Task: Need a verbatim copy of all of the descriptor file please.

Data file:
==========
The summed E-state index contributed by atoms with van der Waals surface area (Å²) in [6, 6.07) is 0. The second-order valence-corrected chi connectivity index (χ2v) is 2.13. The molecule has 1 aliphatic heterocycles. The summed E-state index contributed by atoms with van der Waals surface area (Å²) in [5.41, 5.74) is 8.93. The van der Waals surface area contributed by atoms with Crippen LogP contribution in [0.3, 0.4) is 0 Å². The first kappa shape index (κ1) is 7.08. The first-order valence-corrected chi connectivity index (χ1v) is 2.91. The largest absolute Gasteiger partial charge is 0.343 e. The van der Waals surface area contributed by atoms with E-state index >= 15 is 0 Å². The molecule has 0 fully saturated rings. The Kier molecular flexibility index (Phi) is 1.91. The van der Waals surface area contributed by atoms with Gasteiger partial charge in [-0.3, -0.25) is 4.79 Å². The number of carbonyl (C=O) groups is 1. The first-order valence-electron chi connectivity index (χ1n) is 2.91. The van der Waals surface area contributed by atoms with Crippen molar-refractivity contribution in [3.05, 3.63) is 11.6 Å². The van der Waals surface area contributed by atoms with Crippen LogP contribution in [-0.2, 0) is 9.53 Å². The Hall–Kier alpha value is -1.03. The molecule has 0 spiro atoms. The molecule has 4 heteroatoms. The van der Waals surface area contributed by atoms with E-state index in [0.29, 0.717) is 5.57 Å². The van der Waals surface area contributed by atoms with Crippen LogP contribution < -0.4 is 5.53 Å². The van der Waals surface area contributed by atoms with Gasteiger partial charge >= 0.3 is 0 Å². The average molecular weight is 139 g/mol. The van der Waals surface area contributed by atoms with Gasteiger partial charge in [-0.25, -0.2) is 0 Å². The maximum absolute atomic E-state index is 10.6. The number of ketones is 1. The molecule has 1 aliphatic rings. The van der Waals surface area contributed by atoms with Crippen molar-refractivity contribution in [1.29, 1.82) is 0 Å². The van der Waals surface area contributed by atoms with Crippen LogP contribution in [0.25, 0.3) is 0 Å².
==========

The summed E-state index contributed by atoms with van der Waals surface area (Å²) in [6, 6.07) is 0. The second-order valence-corrected chi connectivity index (χ2v) is 2.13. The molecule has 1 aliphatic heterocycles. The summed E-state index contributed by atoms with van der Waals surface area (Å²) in [5.41, 5.74) is 8.93. The van der Waals surface area contributed by atoms with Crippen LogP contribution in [0.3, 0.4) is 0 Å². The first kappa shape index (κ1) is 7.08. The first-order valence-corrected chi connectivity index (χ1v) is 2.91. The largest absolute Gasteiger partial charge is 0.343 e. The van der Waals surface area contributed by atoms with E-state index >= 15 is 0 Å². The molecule has 0 fully saturated rings. The Kier molecular flexibility index (Phi) is 1.91. The van der Waals surface area contributed by atoms with Gasteiger partial charge in [-0.3, -0.25) is 4.79 Å². The number of carbonyl (C=O) groups is 1. The first-order valence-electron chi connectivity index (χ1n) is 2.91. The van der Waals surface area contributed by atoms with Crippen molar-refractivity contribution in [3.05, 3.63) is 11.6 Å². The van der Waals surface area contributed by atoms with Crippen LogP contribution in [-0.2, 0) is 9.53 Å². The Hall–Kier alpha value is -1.03. The molecule has 0 spiro atoms. The molecule has 4 heteroatoms. The van der Waals surface area contributed by atoms with E-state index in [0.29, 0.717) is 5.57 Å². The van der Waals surface area contributed by atoms with Crippen LogP contribution < -0.4 is 5.53 Å². The van der Waals surface area contributed by atoms with Gasteiger partial charge >= 0.3 is 0 Å². The average molecular weight is 139 g/mol. The van der Waals surface area contributed by atoms with Gasteiger partial charge in [-0.25, -0.2) is 0 Å². The maximum absolute atomic E-state index is 10.6. The number of ketones is 1. The molecule has 1 aliphatic rings. The van der Waals surface area contributed by atoms with Crippen molar-refractivity contribution in [1.29, 1.82) is 0 Å². The van der Waals surface area contributed by atoms with Crippen LogP contribution in [0.25, 0.3) is 0 Å².